Ever since the first military drone took to the sky, pilots have wondered if their days in the fight were numbered. Drones, first relied on for reconnaissance, were soon armed and carrying out combat operations that used to fall solely to manned aircraft. Drones have grown to encompass more and more of the U.S. military’s aerial operations, but their use in complex missions has long been hindered by our means of control. A drone operated by a human being thousands of miles away simply lacks the situational awareness and rapid decision making capabilities that manned aircraft possess, making drones an effective means of delivering precision guided munitions, but ineffective in other airborne support roles like flying as the wing man for fighters policing the skies.
Programs like Loyal Wingman already aim to fly armed combat drones that would potentially accompany advanced fighters like the F-35 into contested airspace. These drones would fly support for the more expensive (and manned) aircraft that would simultaneously serve at the data transmission hub for the drone wingmen, and potentially, as the drone controller.
While this system would work using conventional controls, new DARPA technology has proven capable of allowing a single pilot to control multiple aircraft using nothing but her brain could soon make swarms of drone wingmen a reality in combat zones around the world.
“As of today, signals from the brain can be used to command and control… not just one aircraft but three simultaneous types of aircraft,” Justin Sanchez, director of DARPA’s biological technology office, said at the agency’s recent 60th anniversary event. “The signals from those aircraft can be delivered directly back to the brain so that the brain of that user [or pilot] can also perceive the environment,” said Sanchez. “It’s taken a number of years to try and figure this out.”
This sort of technology may sound like science fiction, but it’s actually based on science that’s been around for some time. There are already a number of products available on the market that allow you to control anything from video games to electric motors. DARPA’s setup takes that concept to an extreme, however, forgoing the traditional headset in favor of a direct physical connection with the brain via a computer chip. DARPA was able to connect a paralyzed woman’s brain to an F-35 flight simulator in 2015, allowing her to control the steering of the aircraft. Since then, they’ve repeated the experiment with a paralyzed man named Nathan with even greater success. Nathan has been able to control up to three different aircraft simultaneously using only his mind.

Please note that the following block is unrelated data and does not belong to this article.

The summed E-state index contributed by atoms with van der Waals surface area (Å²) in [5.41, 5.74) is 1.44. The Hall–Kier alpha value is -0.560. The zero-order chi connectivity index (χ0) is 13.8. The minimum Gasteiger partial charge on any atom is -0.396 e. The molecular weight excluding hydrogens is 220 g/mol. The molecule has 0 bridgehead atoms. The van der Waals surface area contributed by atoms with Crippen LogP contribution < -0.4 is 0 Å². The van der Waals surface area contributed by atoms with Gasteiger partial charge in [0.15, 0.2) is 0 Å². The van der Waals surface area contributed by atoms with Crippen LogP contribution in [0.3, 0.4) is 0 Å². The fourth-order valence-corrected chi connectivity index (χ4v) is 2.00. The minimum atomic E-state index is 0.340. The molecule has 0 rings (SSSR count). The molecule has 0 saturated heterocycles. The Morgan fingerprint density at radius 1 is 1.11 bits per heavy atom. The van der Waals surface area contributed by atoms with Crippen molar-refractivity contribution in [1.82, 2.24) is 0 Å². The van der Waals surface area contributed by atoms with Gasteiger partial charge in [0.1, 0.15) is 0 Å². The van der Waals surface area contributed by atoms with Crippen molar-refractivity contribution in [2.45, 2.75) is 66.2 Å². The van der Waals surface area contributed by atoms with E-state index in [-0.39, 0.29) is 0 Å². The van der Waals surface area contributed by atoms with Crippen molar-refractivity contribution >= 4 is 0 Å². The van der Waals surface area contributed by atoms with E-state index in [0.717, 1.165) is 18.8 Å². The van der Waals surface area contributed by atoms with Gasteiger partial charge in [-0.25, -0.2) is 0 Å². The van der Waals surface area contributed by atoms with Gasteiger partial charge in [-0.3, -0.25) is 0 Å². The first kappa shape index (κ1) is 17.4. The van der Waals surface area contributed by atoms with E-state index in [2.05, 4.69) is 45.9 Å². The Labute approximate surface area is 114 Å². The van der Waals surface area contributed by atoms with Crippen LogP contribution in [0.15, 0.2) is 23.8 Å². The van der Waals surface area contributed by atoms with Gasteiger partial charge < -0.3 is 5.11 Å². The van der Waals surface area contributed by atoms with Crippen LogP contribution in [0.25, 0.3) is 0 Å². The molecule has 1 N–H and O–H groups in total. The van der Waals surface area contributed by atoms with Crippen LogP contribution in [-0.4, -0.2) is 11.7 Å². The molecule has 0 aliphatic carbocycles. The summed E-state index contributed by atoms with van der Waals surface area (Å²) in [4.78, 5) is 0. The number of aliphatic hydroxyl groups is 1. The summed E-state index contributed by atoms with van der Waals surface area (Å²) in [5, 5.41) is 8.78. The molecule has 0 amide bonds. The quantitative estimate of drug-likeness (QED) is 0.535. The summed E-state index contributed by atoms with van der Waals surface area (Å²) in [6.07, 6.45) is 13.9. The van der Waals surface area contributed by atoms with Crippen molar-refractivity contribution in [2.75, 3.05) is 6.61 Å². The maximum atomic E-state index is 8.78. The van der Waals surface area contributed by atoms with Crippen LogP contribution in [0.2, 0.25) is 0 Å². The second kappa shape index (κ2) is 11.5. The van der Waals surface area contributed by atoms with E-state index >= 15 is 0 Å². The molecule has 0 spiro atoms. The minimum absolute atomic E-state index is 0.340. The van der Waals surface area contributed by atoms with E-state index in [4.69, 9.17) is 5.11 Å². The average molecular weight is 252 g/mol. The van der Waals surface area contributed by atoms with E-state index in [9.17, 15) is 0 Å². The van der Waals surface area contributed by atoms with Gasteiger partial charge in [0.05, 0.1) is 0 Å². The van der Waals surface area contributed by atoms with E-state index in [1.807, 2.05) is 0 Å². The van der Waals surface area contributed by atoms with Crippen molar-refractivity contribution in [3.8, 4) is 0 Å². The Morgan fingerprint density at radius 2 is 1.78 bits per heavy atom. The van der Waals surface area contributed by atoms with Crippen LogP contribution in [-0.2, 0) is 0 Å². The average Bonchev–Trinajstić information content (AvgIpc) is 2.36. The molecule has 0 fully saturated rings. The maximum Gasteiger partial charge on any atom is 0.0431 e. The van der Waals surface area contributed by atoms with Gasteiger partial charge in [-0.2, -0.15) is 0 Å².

“We’ve scaled it to three [aircraft], and have full sensory [signals] coming back. So you can have those other planes out in the environment and then be detecting something and send that signal back into the brain,” Sanchez said at the event in Maryland. He didn’t offer a specific date, but noted that they had achieved this breakthrough “some months ago.”
Being able to control multiple aircraft and receive pertinent information from them via a computer chip implanted in the brain could offer pilots unprecedented awareness of their battlespace, or give drone operators located elsewhere the increased awareness they’d need to make quick decisions required in full scale combat operations. F-35s of the future could fly into contested airspace alongside a swarm of drones ranging from small reconnaissance craft to full sized fourth generation fighters, engaging targets with either drone or manned assets based on the circumstance and, if need be, sacrificing unmanned platforms to protect the manned aircraft at the helm of the entire endeavor.
With the U.S. Air Force facing an ongoing shortage of suitable combat pilots, technology like this could mean the number of pilots required in combat may dwindle to fairly few — but because of delays in transmission time in drone operations, it seems unlikely that we’ll see a day free of pilots any time in the near future.
Then again, there was a time when controlling drones with your mind sounded like a distant reality too.
Feature image courtesy of the U.S. Air Force